The decision follows criticism for allowing the Chinese firm into 5G network infrastructure and, according to the Government, a technical review by the National Cyber Security Centre.
- Buying new Huawei 5G equipment banned after 31 December 2020
- All Huawei equipment to be removed from 5G networks by end of 2027
- Existing ban on Huawei from most sensitive ‘core’ parts of 5G network remains
Digital Secretary Oliver Dowden said in a statement to the House of Commons: “By the time of the next election we will have implemented in law an irreversible path for the complete removal of Huawei equipment from our 5G networks”.
HUAWEI will be completely removed from the UK’s 5G networks by the end of 2027, the government has announced, following new advice produced by the National Cyber Security Centre (NCSC) on the impact of US sanctions against the telecommunications vendor.
Ahead of this there will be a total ban on the purchase of any new 5G kit after 31 December 2020.
“The decision was taken today in a meeting of the National Security Council (NSC) chaired by the Prime Minister, in response to new US sanctions. These were imposed on Huawei in May, after the UK’s initial decision on high risk vendors, and are the first of their kind removing the firm’s access to products which have been built based on US semiconductor technology. Technical experts at the NCSC reviewed the consequences of the sanctions and concluded the company will need to do a major reconfiguration of its supply chain as it will no longer have access to the technology on which it currently relies and there are no alternatives which we have sufficient confidence in. They found the new restrictions make it impossible to continue to guarantee the security of Huawei equipment in the future.
As a result, ministers today agreed that UK operators should stop the purchase of Huawei equipment affected by the sanctions. There will be a ban on the purchase of new Huawei kit for 5G from next year and it will be completely removed from 5G networks by the end of 2027. The decision takes into account our specific national circumstances and how the risks from these sanctions are manifested in the UK.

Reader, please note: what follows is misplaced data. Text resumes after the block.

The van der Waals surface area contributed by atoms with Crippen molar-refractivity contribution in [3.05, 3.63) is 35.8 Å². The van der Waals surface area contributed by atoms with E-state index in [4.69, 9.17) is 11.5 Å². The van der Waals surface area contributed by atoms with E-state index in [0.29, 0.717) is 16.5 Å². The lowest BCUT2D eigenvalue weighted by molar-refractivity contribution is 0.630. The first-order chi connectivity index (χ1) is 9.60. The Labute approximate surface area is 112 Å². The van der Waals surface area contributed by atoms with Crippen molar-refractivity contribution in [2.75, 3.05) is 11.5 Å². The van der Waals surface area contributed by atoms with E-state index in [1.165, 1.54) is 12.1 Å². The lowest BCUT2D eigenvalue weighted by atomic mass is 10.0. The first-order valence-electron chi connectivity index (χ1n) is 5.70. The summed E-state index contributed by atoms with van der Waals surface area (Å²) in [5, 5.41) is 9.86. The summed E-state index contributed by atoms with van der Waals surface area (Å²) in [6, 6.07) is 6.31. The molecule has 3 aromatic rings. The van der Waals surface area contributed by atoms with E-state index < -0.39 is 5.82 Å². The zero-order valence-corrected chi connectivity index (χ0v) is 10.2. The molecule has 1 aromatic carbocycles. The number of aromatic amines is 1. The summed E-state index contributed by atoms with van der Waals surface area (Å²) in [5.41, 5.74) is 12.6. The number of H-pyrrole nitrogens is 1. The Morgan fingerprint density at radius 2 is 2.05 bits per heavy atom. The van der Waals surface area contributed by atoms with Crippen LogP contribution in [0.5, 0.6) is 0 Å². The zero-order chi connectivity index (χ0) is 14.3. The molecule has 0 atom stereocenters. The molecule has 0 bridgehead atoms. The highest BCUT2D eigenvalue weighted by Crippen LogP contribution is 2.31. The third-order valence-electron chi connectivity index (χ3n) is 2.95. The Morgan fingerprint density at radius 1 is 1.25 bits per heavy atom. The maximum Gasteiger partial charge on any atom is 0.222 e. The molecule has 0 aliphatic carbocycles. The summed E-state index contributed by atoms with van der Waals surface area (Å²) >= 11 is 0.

The existing restrictions on Huawei in sensitive and critical parts of the network remain in place. The US action also affects Huawei products used in the UK’s full fibre broadband networks. However, the UK has managed Huawei’s presence in the UK’s fixed access networks since 2005 and we also need to avoid a situation where broadband operators are reliant on a single supplier for their equipment. As a result, following security advice from our world leading experts, we are advising full fibre operators to transition away from purchasing new Huawei equipment. A technical consultation will determine the transition timetable, but we expect this period to last no longer than two years.”
Earlier in the year, American Senator Tom Cotton warned the Defence Select Committee that the UK’s decision to allow Huawei to build aspects of its 5G network “raises too great a risk for us to have that advanced aircraft in any nation with this system”, he said speaking of US F-35 deployments in the UK.
The Telegraph had earlier reported that Republican senators in the US were moving to block 48 US fighter jets being deployed to Britain over Huawei concerns after an amendment was tabled that would would bar F-35 deployment to countries where Huawei builds 5G network components.